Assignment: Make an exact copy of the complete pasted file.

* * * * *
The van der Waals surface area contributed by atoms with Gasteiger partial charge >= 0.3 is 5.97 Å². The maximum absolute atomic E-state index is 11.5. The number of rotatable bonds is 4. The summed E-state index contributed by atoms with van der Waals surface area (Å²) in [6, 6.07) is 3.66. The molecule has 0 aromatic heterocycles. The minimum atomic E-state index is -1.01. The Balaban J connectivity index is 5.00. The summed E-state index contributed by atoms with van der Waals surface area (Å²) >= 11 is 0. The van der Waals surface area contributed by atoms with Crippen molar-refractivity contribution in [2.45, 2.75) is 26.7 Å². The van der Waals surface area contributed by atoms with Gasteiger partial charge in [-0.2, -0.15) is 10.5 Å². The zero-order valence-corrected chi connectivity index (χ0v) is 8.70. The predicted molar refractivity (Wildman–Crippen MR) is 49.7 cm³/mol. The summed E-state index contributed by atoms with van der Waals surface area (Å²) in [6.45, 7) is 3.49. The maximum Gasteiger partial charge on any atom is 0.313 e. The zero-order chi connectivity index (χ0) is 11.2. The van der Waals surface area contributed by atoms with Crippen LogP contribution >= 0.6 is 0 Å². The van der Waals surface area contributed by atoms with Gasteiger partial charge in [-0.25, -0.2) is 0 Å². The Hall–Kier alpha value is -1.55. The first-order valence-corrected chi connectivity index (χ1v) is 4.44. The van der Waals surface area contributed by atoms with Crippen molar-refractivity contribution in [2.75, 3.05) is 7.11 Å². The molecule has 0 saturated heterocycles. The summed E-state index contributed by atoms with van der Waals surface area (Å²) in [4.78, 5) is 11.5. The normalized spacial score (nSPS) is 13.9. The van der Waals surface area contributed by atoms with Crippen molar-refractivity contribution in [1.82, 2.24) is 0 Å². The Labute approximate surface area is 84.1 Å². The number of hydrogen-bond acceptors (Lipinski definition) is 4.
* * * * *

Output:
The van der Waals surface area contributed by atoms with Gasteiger partial charge >= 0.3 is 5.97 Å². The maximum absolute atomic E-state index is 11.5. The number of rotatable bonds is 4. The summed E-state index contributed by atoms with van der Waals surface area (Å²) in [6, 6.07) is 3.66. The molecule has 0 aromatic heterocycles. The minimum atomic E-state index is -1.01. The Balaban J connectivity index is 5.00. The summed E-state index contributed by atoms with van der Waals surface area (Å²) >= 11 is 0. The van der Waals surface area contributed by atoms with Crippen molar-refractivity contribution in [2.45, 2.75) is 26.7 Å². The van der Waals surface area contributed by atoms with Gasteiger partial charge in [-0.2, -0.15) is 10.5 Å². The zero-order valence-corrected chi connectivity index (χ0v) is 8.70. The predicted molar refractivity (Wildman–Crippen MR) is 49.7 cm³/mol. The summed E-state index contributed by atoms with van der Waals surface area (Å²) in [6.45, 7) is 3.49. The maximum Gasteiger partial charge on any atom is 0.313 e. The zero-order chi connectivity index (χ0) is 11.2. The van der Waals surface area contributed by atoms with Crippen LogP contribution >= 0.6 is 0 Å². The van der Waals surface area contributed by atoms with Gasteiger partial charge in [-0.25, -0.2) is 0 Å². The Hall–Kier alpha value is -1.55. The first-order valence-corrected chi connectivity index (χ1v) is 4.44. The van der Waals surface area contributed by atoms with Crippen molar-refractivity contribution in [2.75, 3.05) is 7.11 Å². The molecule has 0 saturated heterocycles. The summed E-state index contributed by atoms with van der Waals surface area (Å²) in [4.78, 5) is 11.5. The normalized spacial score (nSPS) is 13.9. The van der Waals surface area contributed by atoms with Crippen molar-refractivity contribution in [1.82, 2.24) is 0 Å². The Labute approximate surface area is 84.1 Å². The number of hydrogen-bond acceptors (Lipinski definition) is 4.